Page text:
I am so excited – I just looked out of the kitchen window and saw the woodpecker! The first sighting up-close this year at my bird table. I’ve often heard him (or her?) in the woods near my garden, but I’ve not seen him quite so clearly as just now (though it is hard to spot in the photo – look in the top right hand corner of the photo)
I’m lucky I have woodpeckers living so near me. There is lots of standing dead wood, which is important habitat for insects and the woodpecker enjoys feeding on them in summer. When I hear his ‘tik-tik’ sound in the woods I often stop and try to peer into the canopy to see him. But, the trees are so tall, and despite the flashes of red plumage (it’s the Great Spotted woodpecker) he is still quite elusive. Today, however, he was right on the acer tree behind my bird table; checking out what was on offer I expect. I do have nuts out, so perhaps it was those that he was attracted by and on occasion in the winter I have seen him hanging off the feeder.
Of course, as per usual, he flew off before I had the chance to get my camera out. I waited and waited with the camera pointing stupidly at the window. Just as I gave up, low and behold, he re-appeared. I fumbled for my camera and just managed to take a snap – but all I took was a blur of wings as he left again!
I don’t know how other people manage to take such great photos of birds in their garden – my photos are normally very disappointing. I joined the Virtual Garden Birdwatch Group which has many St Austell residents on there. It’s so lovely seeing the birds people have spotted in their gardens. What is also really interesting is the stories people tell about each bird. They all seem to have their own personalities and quirks. My robin for example – – oh the stories I could tell you about him! Such a little character stuffed into something so tiny – no wonder the robin is routinely chosen as the best beloved garden bird in the UK. Whenever my robin is nearby I think about the robin in the children’s book “the Secret Garden’ which was one of my favourite books as a child and gave me tingles when I re-read it to my children. In that story the robin is a character in his own right and Frances Hodgson Burnett perfectly captures the ways of the robin and its habit of accompanying the gardener looking for exposed worms!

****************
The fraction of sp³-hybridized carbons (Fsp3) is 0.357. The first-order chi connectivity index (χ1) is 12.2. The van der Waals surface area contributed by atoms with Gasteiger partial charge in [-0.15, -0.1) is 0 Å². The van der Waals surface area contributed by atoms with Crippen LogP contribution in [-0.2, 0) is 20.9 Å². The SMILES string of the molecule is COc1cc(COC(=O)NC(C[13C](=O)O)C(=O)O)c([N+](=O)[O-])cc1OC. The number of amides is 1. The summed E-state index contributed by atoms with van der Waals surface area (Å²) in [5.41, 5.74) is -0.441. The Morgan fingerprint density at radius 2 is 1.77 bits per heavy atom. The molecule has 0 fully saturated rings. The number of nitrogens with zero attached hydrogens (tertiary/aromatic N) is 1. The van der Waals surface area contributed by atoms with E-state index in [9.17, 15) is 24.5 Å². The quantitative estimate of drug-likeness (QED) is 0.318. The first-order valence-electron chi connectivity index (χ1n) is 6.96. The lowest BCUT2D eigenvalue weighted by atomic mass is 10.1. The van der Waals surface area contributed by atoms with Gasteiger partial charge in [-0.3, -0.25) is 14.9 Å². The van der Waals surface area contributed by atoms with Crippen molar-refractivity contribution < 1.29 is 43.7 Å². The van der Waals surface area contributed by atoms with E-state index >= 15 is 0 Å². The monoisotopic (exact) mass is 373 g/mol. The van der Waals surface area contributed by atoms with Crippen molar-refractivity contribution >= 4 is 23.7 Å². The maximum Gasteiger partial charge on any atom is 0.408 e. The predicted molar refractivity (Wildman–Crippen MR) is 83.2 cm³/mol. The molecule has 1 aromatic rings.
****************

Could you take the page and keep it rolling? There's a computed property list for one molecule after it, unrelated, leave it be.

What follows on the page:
If you have interesting stories about the birds in your garden and like taking pictures then do join the British Trust for Ornithlogy’s year round Garden Birdwatch scheme. Every week you spend half an hour recording the birds in your garden. It’s a great citizen science project and vital work to help us understand numbers of birds. Plus – it’s fascinating!